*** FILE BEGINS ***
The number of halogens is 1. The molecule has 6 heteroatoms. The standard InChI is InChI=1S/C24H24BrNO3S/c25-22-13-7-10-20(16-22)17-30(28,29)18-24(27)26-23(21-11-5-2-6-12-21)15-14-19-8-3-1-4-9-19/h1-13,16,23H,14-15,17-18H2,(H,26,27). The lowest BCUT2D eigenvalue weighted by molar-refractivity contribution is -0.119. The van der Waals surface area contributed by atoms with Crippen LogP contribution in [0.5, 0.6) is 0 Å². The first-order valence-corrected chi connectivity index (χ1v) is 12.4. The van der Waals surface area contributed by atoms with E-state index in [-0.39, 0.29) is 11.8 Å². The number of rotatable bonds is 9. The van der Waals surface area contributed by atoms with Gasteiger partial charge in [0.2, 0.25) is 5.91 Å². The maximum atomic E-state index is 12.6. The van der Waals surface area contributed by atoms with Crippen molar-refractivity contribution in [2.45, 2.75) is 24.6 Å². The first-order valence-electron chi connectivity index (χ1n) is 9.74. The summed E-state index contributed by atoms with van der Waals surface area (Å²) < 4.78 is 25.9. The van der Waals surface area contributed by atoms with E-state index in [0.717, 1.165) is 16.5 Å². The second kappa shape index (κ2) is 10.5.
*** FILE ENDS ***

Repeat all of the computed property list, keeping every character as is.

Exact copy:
The number of halogens is 1. The molecule has 6 heteroatoms. The standard InChI is InChI=1S/C24H24BrNO3S/c25-22-13-7-10-20(16-22)17-30(28,29)18-24(27)26-23(21-11-5-2-6-12-21)15-14-19-8-3-1-4-9-19/h1-13,16,23H,14-15,17-18H2,(H,26,27). The lowest BCUT2D eigenvalue weighted by molar-refractivity contribution is -0.119. The van der Waals surface area contributed by atoms with Crippen LogP contribution in [0.5, 0.6) is 0 Å². The first-order valence-corrected chi connectivity index (χ1v) is 12.4. The van der Waals surface area contributed by atoms with E-state index in [-0.39, 0.29) is 11.8 Å². The number of rotatable bonds is 9. The van der Waals surface area contributed by atoms with Gasteiger partial charge in [0.2, 0.25) is 5.91 Å². The maximum atomic E-state index is 12.6. The van der Waals surface area contributed by atoms with Crippen molar-refractivity contribution in [2.45, 2.75) is 24.6 Å². The first-order valence-electron chi connectivity index (χ1n) is 9.74. The summed E-state index contributed by atoms with van der Waals surface area (Å²) < 4.78 is 25.9. The van der Waals surface area contributed by atoms with E-state index in [0.717, 1.165) is 16.5 Å². The second kappa shape index (κ2) is 10.5.